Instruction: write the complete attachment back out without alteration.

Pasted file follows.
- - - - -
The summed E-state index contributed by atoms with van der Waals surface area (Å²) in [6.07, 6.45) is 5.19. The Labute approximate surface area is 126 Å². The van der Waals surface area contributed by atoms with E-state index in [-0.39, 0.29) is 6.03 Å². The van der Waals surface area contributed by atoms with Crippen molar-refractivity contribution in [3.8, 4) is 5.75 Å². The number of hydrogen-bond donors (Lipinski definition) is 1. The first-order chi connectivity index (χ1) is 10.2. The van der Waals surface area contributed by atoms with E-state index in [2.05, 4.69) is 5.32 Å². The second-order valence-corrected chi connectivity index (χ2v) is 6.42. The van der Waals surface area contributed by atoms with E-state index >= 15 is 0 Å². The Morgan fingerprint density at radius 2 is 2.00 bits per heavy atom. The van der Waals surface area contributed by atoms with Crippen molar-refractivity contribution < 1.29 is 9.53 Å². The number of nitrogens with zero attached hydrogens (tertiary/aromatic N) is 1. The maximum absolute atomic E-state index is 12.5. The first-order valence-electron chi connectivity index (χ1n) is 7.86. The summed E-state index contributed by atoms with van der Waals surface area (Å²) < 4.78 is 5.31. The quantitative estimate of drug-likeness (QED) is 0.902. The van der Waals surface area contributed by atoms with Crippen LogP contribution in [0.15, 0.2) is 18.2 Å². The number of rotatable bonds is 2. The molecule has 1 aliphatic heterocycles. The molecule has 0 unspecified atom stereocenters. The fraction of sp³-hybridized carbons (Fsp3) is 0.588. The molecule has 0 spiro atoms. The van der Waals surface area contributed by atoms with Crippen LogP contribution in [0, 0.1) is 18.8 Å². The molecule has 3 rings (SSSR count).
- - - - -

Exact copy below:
The summed E-state index contributed by atoms with van der Waals surface area (Å²) in [6.07, 6.45) is 5.19. The Labute approximate surface area is 126 Å². The van der Waals surface area contributed by atoms with E-state index in [-0.39, 0.29) is 6.03 Å². The van der Waals surface area contributed by atoms with Crippen molar-refractivity contribution in [3.8, 4) is 5.75 Å². The number of hydrogen-bond donors (Lipinski definition) is 1. The first-order chi connectivity index (χ1) is 10.2. The van der Waals surface area contributed by atoms with E-state index in [2.05, 4.69) is 5.32 Å². The second-order valence-corrected chi connectivity index (χ2v) is 6.42. The van der Waals surface area contributed by atoms with E-state index >= 15 is 0 Å². The Morgan fingerprint density at radius 2 is 2.00 bits per heavy atom. The van der Waals surface area contributed by atoms with Crippen molar-refractivity contribution < 1.29 is 9.53 Å². The number of nitrogens with zero attached hydrogens (tertiary/aromatic N) is 1. The maximum absolute atomic E-state index is 12.5. The first-order valence-electron chi connectivity index (χ1n) is 7.86. The summed E-state index contributed by atoms with van der Waals surface area (Å²) < 4.78 is 5.31. The quantitative estimate of drug-likeness (QED) is 0.902. The van der Waals surface area contributed by atoms with Crippen LogP contribution in [0.15, 0.2) is 18.2 Å². The number of rotatable bonds is 2. The molecule has 1 aliphatic heterocycles. The molecule has 0 unspecified atom stereocenters. The fraction of sp³-hybridized carbons (Fsp3) is 0.588. The molecule has 0 spiro atoms. The van der Waals surface area contributed by atoms with Crippen LogP contribution in [0, 0.1) is 18.8 Å². The molecule has 3 rings (SSSR count).